Wednesday, April 20, 2022

The Toll Gate - Georgette Heyer #1954BookClub

I last read this about a year ago with the (much missed) Georgette Heyer read-along group on Twitter. Until that point, it had been one of my favourites and always read at breakneck speed partly because the pace of the action in the book demands it, and generally because who does spend weeks reading and mulling over a romance they've read a dozen times? Not me unless I have a reason to.

After the read-along experience, it's still one of my favourite Heyer's, but I'm aware of things I hadn't really picked up on before - such as the curious absence of the heroine from the book. The more I read and think about her, the more it surprises me that we think of Heyer as a romance writer in the modern sense of the word. Maybe it's the costume element of her dramas but this is a remarkably bleak book that's altogether more of an action thriller. If it was published today it would have a super-smart jacket and be part of the current vogue for literary historical fiction (and I'd really like to see her marketed like that just once).

The book opens in the middle of a family party with a bored ex-military man looking to make a quick getaway and maybe find some excitement - a common theme in detective fiction from the same era, and also something that Gavin Maxwell discusses in Harpoon at a Venture when he looks at his own need for adventure after army life, and the other men he finds struggling with peacetime. Captain Jack finds his adventure in the form of a very frightened child in an otherwise abandoned toll house on a dark and stormy night.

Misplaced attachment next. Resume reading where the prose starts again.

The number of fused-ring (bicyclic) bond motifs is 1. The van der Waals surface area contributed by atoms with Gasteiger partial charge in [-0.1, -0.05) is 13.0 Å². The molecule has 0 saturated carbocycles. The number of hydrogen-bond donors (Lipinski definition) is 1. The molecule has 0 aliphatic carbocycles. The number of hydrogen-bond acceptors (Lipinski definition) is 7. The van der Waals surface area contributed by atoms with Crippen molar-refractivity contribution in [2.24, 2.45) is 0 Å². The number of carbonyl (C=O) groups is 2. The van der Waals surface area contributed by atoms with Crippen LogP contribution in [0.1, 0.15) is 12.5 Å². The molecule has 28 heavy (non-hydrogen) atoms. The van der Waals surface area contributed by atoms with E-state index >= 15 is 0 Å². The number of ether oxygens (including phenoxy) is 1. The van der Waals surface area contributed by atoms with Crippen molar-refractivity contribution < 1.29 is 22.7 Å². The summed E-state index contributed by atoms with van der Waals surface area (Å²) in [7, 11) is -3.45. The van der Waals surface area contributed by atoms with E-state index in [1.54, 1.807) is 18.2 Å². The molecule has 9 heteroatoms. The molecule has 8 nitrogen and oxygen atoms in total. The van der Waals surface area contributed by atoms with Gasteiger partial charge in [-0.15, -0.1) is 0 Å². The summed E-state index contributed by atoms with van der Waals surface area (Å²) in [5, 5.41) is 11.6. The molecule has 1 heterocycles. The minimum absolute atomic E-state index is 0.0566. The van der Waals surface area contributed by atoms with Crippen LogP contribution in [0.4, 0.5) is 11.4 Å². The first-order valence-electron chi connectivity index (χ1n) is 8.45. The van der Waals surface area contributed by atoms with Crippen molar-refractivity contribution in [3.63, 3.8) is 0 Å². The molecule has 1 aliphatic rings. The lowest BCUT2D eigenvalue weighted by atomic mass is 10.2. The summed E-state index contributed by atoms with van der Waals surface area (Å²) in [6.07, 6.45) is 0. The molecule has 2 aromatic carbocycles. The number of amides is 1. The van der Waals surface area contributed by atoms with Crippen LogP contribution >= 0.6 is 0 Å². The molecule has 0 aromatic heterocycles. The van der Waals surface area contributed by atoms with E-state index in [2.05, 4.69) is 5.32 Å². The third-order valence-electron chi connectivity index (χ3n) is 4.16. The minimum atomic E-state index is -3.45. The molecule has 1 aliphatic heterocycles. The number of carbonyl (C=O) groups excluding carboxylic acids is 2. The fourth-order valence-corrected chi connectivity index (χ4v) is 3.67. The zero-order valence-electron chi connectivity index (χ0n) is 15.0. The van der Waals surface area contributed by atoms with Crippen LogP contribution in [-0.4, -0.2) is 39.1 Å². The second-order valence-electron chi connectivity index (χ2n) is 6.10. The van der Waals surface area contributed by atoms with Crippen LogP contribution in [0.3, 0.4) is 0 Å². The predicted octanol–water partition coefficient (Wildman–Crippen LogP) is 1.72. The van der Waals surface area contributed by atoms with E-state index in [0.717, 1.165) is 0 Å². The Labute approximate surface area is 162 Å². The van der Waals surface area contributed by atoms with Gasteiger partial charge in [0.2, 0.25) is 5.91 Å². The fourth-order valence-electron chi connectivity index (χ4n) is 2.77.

The weather being foul he decides to stay and keep an eye on the child until morning, and then in quick succession, he meets a highwayman and the squire's grandaughter who he instantly takes a fancy to. The mystery over the missing toll gate minder grows and Jack decides to stay for a while. He falls in love with Nell, and she with him, although she's got a lot on her own plate in the form of a sick grandfather who she's trying to protect, an estate she cannot inherit that she's trying to keep solvent, a dodgy house guest who's bent on serious sexual assault (at the very least) and a very uncertain future.

Nell's predicament as a capable and intelligent woman stuck at home with few options on the career front also chimes with the state of play in the 1950s. The reader might think that Jack sounds like a thrill-seeking liability, but at least he offers some sort of stability and choice for Nell.

Meanwhile, a plot involving stolen gold unfolds, with a dramatic peak district setting and plenty more boys' own adventure. All of which I love. For me, the combination of action and the stark depiction of Nell's situation are an excellent balance. There's some low comedy thrown in for light relief - which Heyer excels at, and this book is both typical and untypical, of what she does. Definitely at the darker end of her spectrum, but with plenty of her trademark humour. I'd also love to see this televised - I think you could have a ball with it.

Last year's review is here


  1. Replies
    1. It is, and not at all what I think people would expect from her.

  2. I would LOVE to see Heyer properly marketed as historical fiction! We may have to wait a while yet but who could resist the adventure tales like these if properly packaged?

    I love your description of Jack as "a thrill-seeking liability". Definitely not the right choice for the average Heyer heroine but certainly a change for Nell from her usual surroundings and companions!

    1. True, and underneath it a serious question about what her options actually are. This one would make an excellent Poldark like series, but I also think it reflects a lot about contemporary society under the costume drama bit.